If what you are describing comes to fruition are we not then talking about a basic need (as you compare it to food) instead of a sense? The basic need of connecting people to what is relevant to them and what gives them value in their day to day real-life activities?

  2. Lens-FitzGerald Says:

    @Loek van der Helm
    I agree that sense is a big word for some thing that is not there for everybody yet. But it is for some. Think about the village phone in India to check crop prices. It is a start.

    I see two sides.
    1: the economical developmental aspect. As in the village phone. Is a pump or a phone better to develop a community? Connectivity as a force of development. People not just need water. This is what JP says in his quote.

    2: the sensing aspect. Think Jyri’s nodal points (http://www.hyperorg.com/blogger/2008/06/27/reboot-jyri-engestrom-on-nodal-points/ I have a video of the presention on that subject he did in Amsterdam and will get around to publish it at some point…8-). Always online helps you interpret your local context, not just the social and communicative aspect, also your physical state and environment (think temperature, heart rate monitoring and more)

    Key for both is the interpretation by the individual. How he or she sees and uses it. How they sense their environment with it. Its is not the technology that make it a sense it is the use and the acceptance by the individual that will make it happen. And that, that will be a leap.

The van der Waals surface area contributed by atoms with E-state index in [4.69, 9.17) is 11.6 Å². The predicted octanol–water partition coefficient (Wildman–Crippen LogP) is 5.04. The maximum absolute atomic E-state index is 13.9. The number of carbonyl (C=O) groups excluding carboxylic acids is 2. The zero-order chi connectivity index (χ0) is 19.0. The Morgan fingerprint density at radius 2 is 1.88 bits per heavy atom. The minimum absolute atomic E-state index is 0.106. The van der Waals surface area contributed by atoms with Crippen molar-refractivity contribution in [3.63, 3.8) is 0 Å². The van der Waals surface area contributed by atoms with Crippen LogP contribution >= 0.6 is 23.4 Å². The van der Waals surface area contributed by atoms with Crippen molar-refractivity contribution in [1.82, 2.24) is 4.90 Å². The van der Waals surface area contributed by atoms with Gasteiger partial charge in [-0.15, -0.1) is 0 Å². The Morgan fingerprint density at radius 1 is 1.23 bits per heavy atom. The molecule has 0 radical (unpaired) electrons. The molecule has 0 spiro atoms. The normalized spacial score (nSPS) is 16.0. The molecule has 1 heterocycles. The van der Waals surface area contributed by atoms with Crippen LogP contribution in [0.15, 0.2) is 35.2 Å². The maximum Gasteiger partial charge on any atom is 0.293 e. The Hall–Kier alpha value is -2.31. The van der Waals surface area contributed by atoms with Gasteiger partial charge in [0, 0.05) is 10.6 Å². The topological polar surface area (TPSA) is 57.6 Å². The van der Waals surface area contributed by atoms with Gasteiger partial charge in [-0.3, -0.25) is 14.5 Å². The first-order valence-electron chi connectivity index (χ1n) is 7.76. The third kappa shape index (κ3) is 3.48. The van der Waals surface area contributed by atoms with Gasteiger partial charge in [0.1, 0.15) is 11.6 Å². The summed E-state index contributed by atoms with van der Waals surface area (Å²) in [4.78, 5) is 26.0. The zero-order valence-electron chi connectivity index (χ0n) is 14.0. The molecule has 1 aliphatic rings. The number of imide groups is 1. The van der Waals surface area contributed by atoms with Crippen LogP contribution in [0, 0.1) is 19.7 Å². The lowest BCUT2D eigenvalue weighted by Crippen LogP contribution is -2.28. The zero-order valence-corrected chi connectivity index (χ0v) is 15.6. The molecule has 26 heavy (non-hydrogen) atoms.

Hmmm I also see some links to Rhymo’s latest post and this, what do you think? https://sprxmobile.wordpress.com/2008/07/13/the-mobile-gateway/

  3. Patrick Says:

    I like to compare (although not 1:1 map) connectivity / web 2.0 with the Maslov pyramid (ref-needed), to which you somewhat refer.

    It fulfills a need on a ‘higher’ level than e.g. physical needs (level 1). It most likely fulfills social contacts (level 2), although i ‘m still strugling how level 2 (security) fits in this analogy.

  4. Patrick Says:

    I mean ‘…fulfills social contacts (level 3)…’


  5. I fully underwrite the visions in the additional material you pointed to, and it underlines my point about the need for being connected to local and global information that is relevant to the user, but I guess my main comment was regarding the distinction between sense, need and interpretation. The village phone example you put forward illustrates that quite nicely.

    I still believe that this turns the always connected device more into a a basic need, augmenting the human senses, than into a sense itself, as the human senses (mainly vision, hearing and touch) are still the main tools for us to interpret the information we get through the device. Sense is very closely linked to the way in which the human mind perceives the external world or the state of the body.

    Perhaps we are ending up into a philosophical discussion on what “sense” is, and I guess even the English language is ambiguous in this respects using “sense” for both human senses, as well as measuring or even reason.

    Is the device that acts as a conduit for local and global information and content that is locally relevant to us in our context an additional sense, or is it just a sensor?


  6. Nearly half of the youth segment would rather go hungry than be without Internet or mobile phone (article in Dutch): http://www.telegraaf.nl/digitaal/1489670/__Liever_honger_dan_geen_gsm__.html?p=12,2